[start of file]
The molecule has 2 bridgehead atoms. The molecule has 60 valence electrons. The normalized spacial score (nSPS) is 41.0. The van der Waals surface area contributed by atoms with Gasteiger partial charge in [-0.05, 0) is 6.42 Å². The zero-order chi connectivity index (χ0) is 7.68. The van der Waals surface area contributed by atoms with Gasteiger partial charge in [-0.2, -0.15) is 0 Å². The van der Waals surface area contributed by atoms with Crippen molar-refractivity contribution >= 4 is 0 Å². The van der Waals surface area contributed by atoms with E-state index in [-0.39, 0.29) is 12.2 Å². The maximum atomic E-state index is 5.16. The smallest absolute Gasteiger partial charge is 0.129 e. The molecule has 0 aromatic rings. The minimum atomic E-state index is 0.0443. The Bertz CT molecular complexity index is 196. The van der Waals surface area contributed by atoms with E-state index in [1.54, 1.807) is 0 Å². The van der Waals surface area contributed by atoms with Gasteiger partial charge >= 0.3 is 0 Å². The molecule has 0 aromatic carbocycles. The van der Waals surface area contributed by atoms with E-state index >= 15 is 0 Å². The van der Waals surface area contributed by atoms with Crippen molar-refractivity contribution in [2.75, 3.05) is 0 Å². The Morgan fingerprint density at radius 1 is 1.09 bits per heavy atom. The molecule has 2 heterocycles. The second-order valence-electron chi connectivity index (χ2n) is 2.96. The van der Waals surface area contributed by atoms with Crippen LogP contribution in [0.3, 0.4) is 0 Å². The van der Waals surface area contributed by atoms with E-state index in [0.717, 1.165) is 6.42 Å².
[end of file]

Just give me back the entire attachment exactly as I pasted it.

The molecule has 2 bridgehead atoms. The molecule has 60 valence electrons. The normalized spacial score (nSPS) is 41.0. The van der Waals surface area contributed by atoms with Gasteiger partial charge in [-0.05, 0) is 6.42 Å². The zero-order chi connectivity index (χ0) is 7.68. The van der Waals surface area contributed by atoms with Gasteiger partial charge in [-0.2, -0.15) is 0 Å². The van der Waals surface area contributed by atoms with Crippen molar-refractivity contribution >= 4 is 0 Å². The van der Waals surface area contributed by atoms with E-state index in [-0.39, 0.29) is 12.2 Å². The maximum atomic E-state index is 5.16. The smallest absolute Gasteiger partial charge is 0.129 e. The molecule has 0 aromatic rings. The minimum atomic E-state index is 0.0443. The Bertz CT molecular complexity index is 196. The van der Waals surface area contributed by atoms with E-state index in [1.54, 1.807) is 0 Å². The van der Waals surface area contributed by atoms with Gasteiger partial charge >= 0.3 is 0 Å². The molecule has 0 aromatic carbocycles. The van der Waals surface area contributed by atoms with E-state index >= 15 is 0 Å². The van der Waals surface area contributed by atoms with Crippen molar-refractivity contribution in [2.75, 3.05) is 0 Å². The Morgan fingerprint density at radius 1 is 1.09 bits per heavy atom. The molecule has 2 heterocycles. The second-order valence-electron chi connectivity index (χ2n) is 2.96. The van der Waals surface area contributed by atoms with Crippen LogP contribution in [0.3, 0.4) is 0 Å². The van der Waals surface area contributed by atoms with E-state index in [0.717, 1.165) is 6.42 Å².